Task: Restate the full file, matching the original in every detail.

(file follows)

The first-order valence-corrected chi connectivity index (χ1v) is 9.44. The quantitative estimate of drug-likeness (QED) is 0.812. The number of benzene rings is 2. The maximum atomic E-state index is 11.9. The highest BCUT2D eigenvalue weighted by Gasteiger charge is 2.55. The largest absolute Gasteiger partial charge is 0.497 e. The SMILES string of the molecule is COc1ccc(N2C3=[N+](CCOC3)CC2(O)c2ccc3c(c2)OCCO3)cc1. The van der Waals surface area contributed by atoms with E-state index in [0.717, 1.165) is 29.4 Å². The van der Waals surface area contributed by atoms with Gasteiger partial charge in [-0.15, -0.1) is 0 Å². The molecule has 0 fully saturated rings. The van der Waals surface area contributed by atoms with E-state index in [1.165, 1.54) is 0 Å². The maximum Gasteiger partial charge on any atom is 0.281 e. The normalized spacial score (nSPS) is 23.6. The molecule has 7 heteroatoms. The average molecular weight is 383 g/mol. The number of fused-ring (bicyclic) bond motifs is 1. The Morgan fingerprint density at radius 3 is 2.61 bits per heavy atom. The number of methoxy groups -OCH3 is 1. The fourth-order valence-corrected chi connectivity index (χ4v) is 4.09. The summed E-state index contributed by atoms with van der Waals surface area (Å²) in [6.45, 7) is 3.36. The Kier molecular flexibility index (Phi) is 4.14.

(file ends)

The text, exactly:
The first-order valence-corrected chi connectivity index (χ1v) is 9.44. The quantitative estimate of drug-likeness (QED) is 0.812. The number of benzene rings is 2. The maximum atomic E-state index is 11.9. The highest BCUT2D eigenvalue weighted by Gasteiger charge is 2.55. The largest absolute Gasteiger partial charge is 0.497 e. The SMILES string of the molecule is COc1ccc(N2C3=[N+](CCOC3)CC2(O)c2ccc3c(c2)OCCO3)cc1. The van der Waals surface area contributed by atoms with E-state index in [0.717, 1.165) is 29.4 Å². The van der Waals surface area contributed by atoms with Gasteiger partial charge in [-0.15, -0.1) is 0 Å². The molecule has 0 fully saturated rings. The van der Waals surface area contributed by atoms with E-state index in [1.165, 1.54) is 0 Å². The maximum Gasteiger partial charge on any atom is 0.281 e. The normalized spacial score (nSPS) is 23.6. The molecule has 7 heteroatoms. The average molecular weight is 383 g/mol. The number of fused-ring (bicyclic) bond motifs is 1. The Morgan fingerprint density at radius 3 is 2.61 bits per heavy atom. The number of methoxy groups -OCH3 is 1. The fourth-order valence-corrected chi connectivity index (χ4v) is 4.09. The summed E-state index contributed by atoms with van der Waals surface area (Å²) in [6.45, 7) is 3.36. The Kier molecular flexibility index (Phi) is 4.14.